Krista’s Korner – Beauty and the Beast (2017)

Beauty and the Beast Movie Poster

Beauty and the Beast is the latest in Disney’s live-action remakes that may or may not need to be a thing. The beloved animated classic takes to the screens once more, but with real actors in elaborate customs and sets filled with CGI figures.

Due to Beauty and the Beast being 90% a replica of the animated film, unlike Cinderella and Jungle Book, I am going to talk about the differences that were made, as well as my likes and dislikes.


The Prologue: The scene with the prince and his subjects is expanded with a ball of dancing and an aria. The old beggar woman knocks and stumbles inside from the storm. The prince is cruel before she even asks for shelter and throws the rose in disgust. There’s a little more backstory throughout the movie, saying that his father had a temper and got progressively worse after his mother passed away, thus the prince developing said temper, painting him more sympathetic when the servants of the castle speak of their master of old.

One change that improved and clarified the original, was that the Enchantress made it so that the prince and all the subjects in the palace and in attendance for the party being held, were forgotten by the world. Which, when you think about it, does make it very difficult for someone to fall in love with the prince, but it at least explains why the country isn’t at all concerned that their prince has disappeared from society. In the revised lyrics to Be Our Guest, it is changed from “Ten years we’ve been rusting” to an ambiguous “too long we’ve been rusting”.

Belle: Belle is still a bibliophile and the smartest and objectively the prettiest girl in town. In this remake, she is also the one who is the inventor instead of her father, Maurice. Maurice is more of a tinkerer and seems to come up with smaller, not as useful inventions, while Belle invents practical things like a washing machine with a horse and town fountain. She also tries to teach children in the village to read. All of this is frowned upon by the village and why they consider her odd.

It is also revealed that Belle was born in Paris. Her mother died of the plague.

Le Fou and Gaston: In the animated classic, it’s implied that the pair have some history. Here it’s revealed they fought in the war together and Le Fou acts as Gaston’s anchor through his PTSD. When Disney came out to say that the movie would have an openly gay character, of course it had to be Le Fou. But for me, it was insinuated in the original that he had feelings for Gaston. I didn’t find the portrayal particularly overt. Had Disney not said anything prier to the premier, I doubt anyone would have batted an eye towards it.

Gaston is crueler in this film, his insensitivity and daftness a dangerous weapon. Not only does he try to send Maurice off to the insane asylum before the mob, he tied him to a tree in the forest for the wolves to eat him after knocking him out when he couldn’t take them to the Beast’s castle. You see Le Fou’s loyalties waver in the third act and it’s wonderful to see his change of heart.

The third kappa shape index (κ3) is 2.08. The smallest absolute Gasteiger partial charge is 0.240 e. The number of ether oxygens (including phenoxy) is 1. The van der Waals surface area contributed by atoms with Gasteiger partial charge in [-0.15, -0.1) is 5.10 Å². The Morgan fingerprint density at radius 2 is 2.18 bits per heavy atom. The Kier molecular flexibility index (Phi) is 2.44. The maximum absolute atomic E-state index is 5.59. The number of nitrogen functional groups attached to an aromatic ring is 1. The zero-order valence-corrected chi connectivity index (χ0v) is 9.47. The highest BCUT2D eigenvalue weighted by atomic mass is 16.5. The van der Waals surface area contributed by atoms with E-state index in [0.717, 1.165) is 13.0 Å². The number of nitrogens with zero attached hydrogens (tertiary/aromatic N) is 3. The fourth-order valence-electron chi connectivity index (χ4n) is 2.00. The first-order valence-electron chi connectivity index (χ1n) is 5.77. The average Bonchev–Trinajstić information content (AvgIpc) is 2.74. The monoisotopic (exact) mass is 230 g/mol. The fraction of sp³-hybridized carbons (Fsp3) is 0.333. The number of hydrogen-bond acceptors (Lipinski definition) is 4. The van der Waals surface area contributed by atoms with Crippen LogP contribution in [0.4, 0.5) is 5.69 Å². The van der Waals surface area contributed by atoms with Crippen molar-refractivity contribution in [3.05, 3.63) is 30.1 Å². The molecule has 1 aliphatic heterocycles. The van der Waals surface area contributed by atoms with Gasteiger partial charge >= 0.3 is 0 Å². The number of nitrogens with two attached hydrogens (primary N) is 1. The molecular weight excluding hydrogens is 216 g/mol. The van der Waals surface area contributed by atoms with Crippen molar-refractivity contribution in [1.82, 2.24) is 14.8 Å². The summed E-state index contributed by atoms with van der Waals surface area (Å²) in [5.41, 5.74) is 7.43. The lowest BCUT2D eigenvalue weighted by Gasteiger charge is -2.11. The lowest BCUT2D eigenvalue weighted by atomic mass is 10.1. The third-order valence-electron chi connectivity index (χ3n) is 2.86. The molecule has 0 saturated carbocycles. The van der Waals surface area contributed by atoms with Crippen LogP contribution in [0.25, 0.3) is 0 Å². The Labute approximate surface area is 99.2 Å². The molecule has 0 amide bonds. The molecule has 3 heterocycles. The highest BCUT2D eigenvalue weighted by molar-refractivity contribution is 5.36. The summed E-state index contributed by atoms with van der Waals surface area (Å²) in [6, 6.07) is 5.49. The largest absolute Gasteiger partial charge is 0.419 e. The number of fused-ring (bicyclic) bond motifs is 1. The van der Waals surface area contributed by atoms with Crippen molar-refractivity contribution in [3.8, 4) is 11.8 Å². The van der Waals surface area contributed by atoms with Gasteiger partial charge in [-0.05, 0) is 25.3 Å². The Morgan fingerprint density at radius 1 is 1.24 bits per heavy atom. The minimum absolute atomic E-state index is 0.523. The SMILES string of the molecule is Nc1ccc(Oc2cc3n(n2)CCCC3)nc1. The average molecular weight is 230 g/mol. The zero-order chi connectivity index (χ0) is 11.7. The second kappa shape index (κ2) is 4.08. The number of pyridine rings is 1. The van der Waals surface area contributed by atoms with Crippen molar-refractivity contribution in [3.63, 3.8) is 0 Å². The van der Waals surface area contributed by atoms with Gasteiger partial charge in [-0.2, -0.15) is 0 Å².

Magic Mirror: The mirror not only shows you what you want to see, it also transports you.


Agathe: Agathe is a hermit woman in the village, when in realty, she’s the Enchantress who has been keeping watch over Belle so she’d eventually get to the castle.

Songs: Alan Menken and Tim Rice return to create three new songs. “Days in the Sun” seems to replace the Broadway song “Human Again”. Odd, considering the big deal they made it out to be with the new animated scene on the first release of the DVD. Not sure what the reasoning behind it was, other than toning it down to match the melancholy atmosphere of the rest of the film. “How Does a Moment Last Forever” is a song sung by Maurice and it’s a sweet reflection piece. Celine Dion returns to since the title version. “Evermore” is a solo song by The Beast, lamenting the loss of Belle as she goes to save her father. Josh Groban sings the title version and it makes me happy.


All of the changes and additions I was pleased with. The changes and differences added enough to the remake that it felt fresh. I can’t explain the emotion that overcame me at the sound of the updated “Prologue”… The piano and strings and ahhhh. I know this is the third time Alan Menken has revisited Beauty and the Beast, but I’ll never get over the masterful score. Even knowing that the sets and the moving inanimate objects were CGI, the visuals are absolutely stunning.  The Rocco-era French costumes are always beautiful. Josh Gad’s performance as Le Fou made me happier than I expected.


Emma Watson. She was the weakest part of this movie, which is sad when she’s the main character. I’d listened to the new soundtrack before seeing the film and I wasn’t impressed. Seeing on screen helped, but her acting was so wooden. Luke Evans was lackluster in the singing department, but he made up for it for being a ham. I liked Dan Stevens as The Beast (as well as an actual handsome prince) but I didn’t like The Beast’s design in the remake. So flat and boring in comparison to Glen Keane’s expressive design.


In conclusion, do I think that Disney needs to remake every single animated film into live-action? No. Have I enjoyed them? For the most part. The only one I can say was terrible and not worth watching was Maleficent.

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